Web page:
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  Entertaining Parrots

Photo of two birds
  Some 200 birds find the care they need at Foster Parrots, Ltd.

When SCIENTIFIC AMERICAN FRONTIERS first met Alex the African Grey parrot in 1992, he could already correctly name and distinguish between different colors, sizes, objects and materials. In "Entertaining Parrots," Alan catches up with Alex and psychologist Irene Pepperberg, who has been working with Alex for the last 23 years.

Now a visiting professor at MIT's famed Media Lab, Pepperberg brought in Alex and two younger parrots called Wart and Griffin to teach the engineers to train intelligent robotic systems the same way Pepperberg trains her birds. But once there, Pepperberg saw that technology had much to offer parrots in return.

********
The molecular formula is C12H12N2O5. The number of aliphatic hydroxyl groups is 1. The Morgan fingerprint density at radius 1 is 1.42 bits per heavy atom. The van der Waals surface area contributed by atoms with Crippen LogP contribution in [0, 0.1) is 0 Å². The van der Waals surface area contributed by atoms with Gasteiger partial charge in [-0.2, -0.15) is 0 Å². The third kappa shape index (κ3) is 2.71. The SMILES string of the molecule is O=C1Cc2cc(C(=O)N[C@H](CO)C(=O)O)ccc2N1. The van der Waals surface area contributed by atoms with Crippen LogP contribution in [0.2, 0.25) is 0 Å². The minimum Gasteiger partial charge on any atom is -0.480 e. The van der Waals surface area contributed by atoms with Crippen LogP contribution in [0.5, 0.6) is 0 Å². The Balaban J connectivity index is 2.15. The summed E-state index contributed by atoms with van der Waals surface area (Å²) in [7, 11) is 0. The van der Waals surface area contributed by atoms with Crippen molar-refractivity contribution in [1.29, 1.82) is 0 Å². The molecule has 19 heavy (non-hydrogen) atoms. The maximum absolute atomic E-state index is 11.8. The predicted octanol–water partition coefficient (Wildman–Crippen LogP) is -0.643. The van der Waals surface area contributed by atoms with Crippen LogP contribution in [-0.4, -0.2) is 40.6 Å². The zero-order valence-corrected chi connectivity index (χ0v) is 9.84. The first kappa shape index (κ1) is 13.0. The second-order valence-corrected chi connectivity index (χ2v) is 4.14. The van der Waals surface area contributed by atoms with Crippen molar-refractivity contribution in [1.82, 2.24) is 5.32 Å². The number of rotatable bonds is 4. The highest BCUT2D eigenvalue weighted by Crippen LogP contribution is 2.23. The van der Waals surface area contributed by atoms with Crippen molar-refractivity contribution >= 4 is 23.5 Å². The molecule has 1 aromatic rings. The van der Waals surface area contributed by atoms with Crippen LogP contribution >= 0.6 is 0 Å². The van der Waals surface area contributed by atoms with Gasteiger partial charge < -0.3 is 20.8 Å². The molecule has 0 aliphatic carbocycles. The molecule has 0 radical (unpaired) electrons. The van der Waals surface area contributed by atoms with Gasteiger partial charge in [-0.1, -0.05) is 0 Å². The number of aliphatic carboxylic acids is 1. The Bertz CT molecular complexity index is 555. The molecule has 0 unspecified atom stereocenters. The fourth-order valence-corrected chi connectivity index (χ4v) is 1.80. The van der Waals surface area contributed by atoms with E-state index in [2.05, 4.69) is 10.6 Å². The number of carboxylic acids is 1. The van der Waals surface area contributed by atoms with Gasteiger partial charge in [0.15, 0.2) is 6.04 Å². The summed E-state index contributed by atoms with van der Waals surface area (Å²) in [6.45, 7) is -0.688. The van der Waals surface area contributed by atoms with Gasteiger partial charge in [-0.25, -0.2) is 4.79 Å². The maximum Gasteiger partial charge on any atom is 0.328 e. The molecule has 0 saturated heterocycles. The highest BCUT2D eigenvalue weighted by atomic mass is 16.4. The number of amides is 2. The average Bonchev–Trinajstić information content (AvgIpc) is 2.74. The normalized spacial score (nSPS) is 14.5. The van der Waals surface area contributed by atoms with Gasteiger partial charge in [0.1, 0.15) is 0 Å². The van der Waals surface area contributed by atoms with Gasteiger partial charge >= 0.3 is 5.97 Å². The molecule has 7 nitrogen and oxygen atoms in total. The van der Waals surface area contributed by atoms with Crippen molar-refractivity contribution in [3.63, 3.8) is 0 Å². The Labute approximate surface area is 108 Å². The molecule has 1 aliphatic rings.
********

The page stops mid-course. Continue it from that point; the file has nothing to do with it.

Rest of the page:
Photo of Alan, Irene Pepperberg and Alex
Right again! Alan is amazed by Alex the parrot, trained by Irene Pepperberg.

As she and Alan see first hand at a parrot rescue and adoption center, these brilliant birds require lots of attention and mental stimulation to remain happy and healthy, a task many parrot owners find they are not up to. So Pepperberg has begun some "pet projects" of her own, using technology to build games and toys that can keep bored parrots entertained throughout the day. One of Pepperberg's prototypes is a nut dispenser the parrots control with a large, beak-friendly lever. The birds must learn to "read" a variety of arrows in order to manipulate the lever and get the nut. She has also devised "InterPet Explorer," a web browser software for birds that allows lonesome parrots to call up comforting pictures and audio of their owners, or even other parrots.

For more on this topic, see the web feature:
For the Birds

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